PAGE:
CARA Science: SPIFI


Jump directly to group's own web page.

Summary

The South Pole Imaging Fabry-Perot Interferometer (SPIFI) is an imaging Fabry Perot for use in the far-infrared and submillimeter (200, 350, 450 micron) windows available to the AST/RO telescope at the South Pole. SPIFI employs a 5x5 element array of monolithic silicon bolometers cooled to 60 mK with an adiabatic demagnetization refrigerator (ADR). The array is fed by Winston cones with 1.2 /D entrance apertures set in a rectangular grid separated by 1.4 /D in the focal plan, resulting in a 315''x315'' field of view on AST/RO. SPIFI's resolving power is fully tunable from R ~ 300 to 10,000 and its resolving power and sensitivity are uniform over the entire field of view. SPIFI's sensitivity is consistent with the background limit at all resolving powers.

The primary science drivers for SPIFI are mapping in the CO (7-6) (371 micron) rotational line, and the [CI] (J = 2 - 1) (370 micron) fine structure lines in the Galactic Center, nearby galaxies including low metalicity dwarfs, distant starburst galaxies, and ultraluminous infrared galaxies. We also hope to detect redshifted [CII] line emission from galaxies at z > 1 with SPIFI. These lines trace the physical conditions of the gas associated with regions of active star formation and can be used to probe the hardness and strength of the ambient far-UV radiation fields.

Results

SPIFI had first light on the James Clark Maxwell Telescope (JCMT) on Mauna Kea in April 1999. (see Figures 2 and 3). There were 15 pixels installed in the array, of which 13 were working. The resolving power employed corresponded to a velocity resolution of about 70 km/s Since this was the first run, the SPIFI team was rather conservative and focused on the brighter and easier to calibrate CO (7-6) line. The SPIFI system sensitivity was quite good. No evidence was found for excess noise at the telescope and the sensitivity was equivalent to a double side-band receiver temperature of 100 K.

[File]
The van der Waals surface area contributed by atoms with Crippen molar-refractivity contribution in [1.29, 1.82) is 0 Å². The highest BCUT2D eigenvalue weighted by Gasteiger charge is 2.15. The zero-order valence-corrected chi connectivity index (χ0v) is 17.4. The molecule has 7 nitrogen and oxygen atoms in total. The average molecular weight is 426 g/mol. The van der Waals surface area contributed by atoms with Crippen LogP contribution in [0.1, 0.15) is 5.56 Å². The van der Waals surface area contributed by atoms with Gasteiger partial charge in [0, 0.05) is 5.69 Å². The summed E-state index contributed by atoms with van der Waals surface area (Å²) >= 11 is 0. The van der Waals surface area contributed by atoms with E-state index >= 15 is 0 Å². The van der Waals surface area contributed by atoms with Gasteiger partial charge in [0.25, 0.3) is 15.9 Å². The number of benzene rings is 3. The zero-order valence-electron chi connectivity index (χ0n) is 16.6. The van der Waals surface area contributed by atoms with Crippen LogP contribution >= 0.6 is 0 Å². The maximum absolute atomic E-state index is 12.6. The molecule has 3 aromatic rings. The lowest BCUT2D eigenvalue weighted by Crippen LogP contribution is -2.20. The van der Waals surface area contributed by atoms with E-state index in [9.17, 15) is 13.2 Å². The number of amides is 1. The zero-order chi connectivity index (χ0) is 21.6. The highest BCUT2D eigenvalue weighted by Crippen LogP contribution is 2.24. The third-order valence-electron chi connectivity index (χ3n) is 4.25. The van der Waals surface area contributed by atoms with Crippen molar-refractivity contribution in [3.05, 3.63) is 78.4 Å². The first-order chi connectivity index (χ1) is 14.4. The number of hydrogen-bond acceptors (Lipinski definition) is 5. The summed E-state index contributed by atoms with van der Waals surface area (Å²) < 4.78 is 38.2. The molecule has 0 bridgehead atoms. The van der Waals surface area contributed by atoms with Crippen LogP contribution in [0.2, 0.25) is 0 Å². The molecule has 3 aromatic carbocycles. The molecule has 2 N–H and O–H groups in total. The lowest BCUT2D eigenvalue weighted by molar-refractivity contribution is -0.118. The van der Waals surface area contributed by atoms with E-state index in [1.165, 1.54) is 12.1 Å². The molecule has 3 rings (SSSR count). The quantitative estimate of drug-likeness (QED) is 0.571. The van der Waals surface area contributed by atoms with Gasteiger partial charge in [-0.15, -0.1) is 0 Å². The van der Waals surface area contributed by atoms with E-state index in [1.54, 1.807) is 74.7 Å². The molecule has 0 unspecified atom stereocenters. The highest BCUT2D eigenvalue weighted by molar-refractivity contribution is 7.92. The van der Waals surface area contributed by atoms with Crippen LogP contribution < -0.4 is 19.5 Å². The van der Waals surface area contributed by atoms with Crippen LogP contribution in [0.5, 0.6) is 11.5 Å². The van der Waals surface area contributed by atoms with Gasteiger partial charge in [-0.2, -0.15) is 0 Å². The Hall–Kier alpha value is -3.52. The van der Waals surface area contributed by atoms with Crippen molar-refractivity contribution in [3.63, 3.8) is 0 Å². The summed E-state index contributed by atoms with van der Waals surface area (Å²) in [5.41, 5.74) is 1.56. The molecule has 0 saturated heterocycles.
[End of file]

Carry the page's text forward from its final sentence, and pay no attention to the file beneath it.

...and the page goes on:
A second test run is scheduled for the JCMT from September 14 to 27, 1999. The final pixels are installed in the array, so it is expected that the full 5 by 5 array will be operational. The reimaging lens system has also been improved to increase the sensitivity per pixel.

Pictures

For more information

See the group's website at http://astrosun.tn.cornell.edu/research/projects/spifi.html

SPIFI is based at Cornell University. For more information, conatct Gordon Stacey, stacey@astrosun.tn.cornell.edu .